"I want to get hold of some close friend of yours, Stella. You can't stay here alone tonight."
"Oh, no," she cried. "I can't see anybody. You stay. I haven't got any friend." She got up, tears streaming down her face. "Oh, Miles is my only friend. He's not dead--he can't be dead. I'm going there right away and see. Get a train. You'll have to come with me."
"You can't. There's nothing to do tonight. I want you to tell me the name of some woman I can call: Lois? Joan? Carmel? Isn't there somebody?"
Stella stared at him blindly.
"Eva Goebel was my best friend," she said.
Joel thought of Miles, his sad and desperate face in the office two days before. In the awful silence of his death all was clear about him. He was the only American-born director with both an interesting temperament and an artistic conscience. Meshed in an industry, he had paid with his ruined nerves for having no resilience, no healthy cynicism, no refuge--only a pitiful and precarious escape.
There was a sound at the outer door--it opened suddenly, and there were footsteps in the hall.
"Miles!" Stella screamed. "Is it you, Miles? Oh, it's Miles."
A telegraph boy appeared in the doorway.
"I couldn't find the bell. I heard you talking inside."
The telegram was a duplicate of the one that had been phoned. While Stella read it over and over, as though it were a black lie, Joel telephoned. It was still early and he had difficulty getting anyone; when finally he succeeded in finding some friends he made Stella take a stiff drink.
"You'll stay here, Joel," she whispered, as though she were half-asleep. "You won't go away. Miles liked you--he said you--" She shivered violently, "Oh, my God, you don't know how alone I feel." Her eyes closed, "Put your arms around me. Miles had a suit like that." She started bolt upright. "Think of what he must have felt. He was afraid of almost everything, anyhow."
She shook her head dazedly. Suddenly she seized Joel's face and held it close to hers.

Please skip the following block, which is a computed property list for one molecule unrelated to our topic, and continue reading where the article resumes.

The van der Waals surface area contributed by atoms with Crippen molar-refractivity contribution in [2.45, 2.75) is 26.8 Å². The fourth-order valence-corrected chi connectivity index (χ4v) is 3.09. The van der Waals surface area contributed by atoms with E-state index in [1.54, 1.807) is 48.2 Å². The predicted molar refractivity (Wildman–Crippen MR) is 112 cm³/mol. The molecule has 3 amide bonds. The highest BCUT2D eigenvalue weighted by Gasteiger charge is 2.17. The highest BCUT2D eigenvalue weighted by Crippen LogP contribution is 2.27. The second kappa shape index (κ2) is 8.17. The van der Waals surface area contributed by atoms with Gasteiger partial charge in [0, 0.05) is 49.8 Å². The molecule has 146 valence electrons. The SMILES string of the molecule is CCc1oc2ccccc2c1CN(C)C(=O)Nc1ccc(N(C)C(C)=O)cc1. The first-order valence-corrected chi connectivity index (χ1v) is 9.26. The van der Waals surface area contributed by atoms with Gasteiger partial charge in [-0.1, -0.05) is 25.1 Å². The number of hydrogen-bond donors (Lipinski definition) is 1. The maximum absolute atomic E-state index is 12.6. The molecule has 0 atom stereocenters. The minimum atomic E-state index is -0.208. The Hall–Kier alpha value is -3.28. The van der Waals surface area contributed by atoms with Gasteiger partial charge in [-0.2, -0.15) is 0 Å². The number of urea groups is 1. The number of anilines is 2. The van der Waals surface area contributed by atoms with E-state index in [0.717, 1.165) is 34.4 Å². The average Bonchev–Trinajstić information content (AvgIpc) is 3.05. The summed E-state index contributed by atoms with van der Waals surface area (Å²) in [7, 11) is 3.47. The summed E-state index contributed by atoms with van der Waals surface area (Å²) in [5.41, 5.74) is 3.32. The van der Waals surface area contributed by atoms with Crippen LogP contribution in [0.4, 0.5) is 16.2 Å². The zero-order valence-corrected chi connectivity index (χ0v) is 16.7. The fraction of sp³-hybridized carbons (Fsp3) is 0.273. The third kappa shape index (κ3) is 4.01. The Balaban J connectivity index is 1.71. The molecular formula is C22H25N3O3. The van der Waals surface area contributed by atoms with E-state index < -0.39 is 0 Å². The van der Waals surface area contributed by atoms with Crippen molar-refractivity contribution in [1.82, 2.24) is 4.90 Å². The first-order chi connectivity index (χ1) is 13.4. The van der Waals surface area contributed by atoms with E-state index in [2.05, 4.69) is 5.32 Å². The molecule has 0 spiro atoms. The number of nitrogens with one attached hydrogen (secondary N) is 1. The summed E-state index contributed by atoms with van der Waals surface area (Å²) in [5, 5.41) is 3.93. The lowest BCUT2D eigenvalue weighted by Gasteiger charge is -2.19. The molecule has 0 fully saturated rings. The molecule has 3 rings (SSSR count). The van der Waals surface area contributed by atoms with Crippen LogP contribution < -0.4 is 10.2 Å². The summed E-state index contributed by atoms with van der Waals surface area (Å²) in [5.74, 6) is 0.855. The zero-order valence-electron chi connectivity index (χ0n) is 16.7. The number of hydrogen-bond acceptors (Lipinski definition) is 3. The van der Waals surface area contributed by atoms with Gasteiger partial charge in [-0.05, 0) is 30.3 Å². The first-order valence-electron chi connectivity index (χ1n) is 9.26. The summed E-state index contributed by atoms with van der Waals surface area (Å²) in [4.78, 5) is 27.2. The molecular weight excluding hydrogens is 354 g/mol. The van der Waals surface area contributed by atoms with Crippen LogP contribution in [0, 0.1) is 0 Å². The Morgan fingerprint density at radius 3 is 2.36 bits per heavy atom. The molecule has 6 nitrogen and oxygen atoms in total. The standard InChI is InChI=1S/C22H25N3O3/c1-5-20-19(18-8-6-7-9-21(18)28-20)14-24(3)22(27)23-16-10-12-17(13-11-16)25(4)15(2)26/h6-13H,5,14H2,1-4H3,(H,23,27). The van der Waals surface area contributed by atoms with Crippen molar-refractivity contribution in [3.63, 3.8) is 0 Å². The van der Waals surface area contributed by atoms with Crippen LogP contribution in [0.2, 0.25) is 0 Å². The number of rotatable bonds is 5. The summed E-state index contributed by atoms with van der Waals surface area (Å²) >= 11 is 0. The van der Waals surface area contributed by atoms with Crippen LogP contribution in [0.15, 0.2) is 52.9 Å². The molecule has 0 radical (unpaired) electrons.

"You won't go. You like me--you love me, don't you? Don't call up anybody. Tomorrow's time enough. You stay here with me tonight."
He stared at her, at first incredulously, and then with shocked understanding. In her dark groping Stella was trying to keep Miles alive by sustaining a situation in which he had figured--as if Miles' mind could not die so long as the possibilities that had worried him still existed. It was a distraught and tortured effort to stave off the realization that he was dead.
Resolutely Joel went to the phone and called a doctor.
"Don't, oh, don't call anybody!" Stella cried. "Come back here and put your arms around me."
"Is Doctor Bales in?"
"Joel," Stella cried. "I thought I could count on you. Miles liked you. He was jealous of you--Joel, come here."
Ah then--if he betrayed Miles she would be keeping him alive--for if he were really dead how could he be betrayed?
"--has just had a very severe shock. Can you come at once, and get hold of a nurse?"
Now the door-bell and the telephone began to ring intermittently, and automobiles were stopping in front of the door.
"But you're not going," Stella begged him. "You're going to stay, aren't you?"
"No," he answered. "But I'll be back, if you need me."
Standing on the steps of the house which now hummed and palpitated with the life that flutters around death like protective leaves, he began to sob a little in his throat.
"Everything he touched he did something magical to," he thought. "He even brought that little gamin alive and made her a sort of masterpiece."
"What a hell of a hole he leaves in this damn wilderness--already!"
And then with a certain bitterness, "Oh, yes, I'll be back--I'll be back!"
American Mercury (October 1932)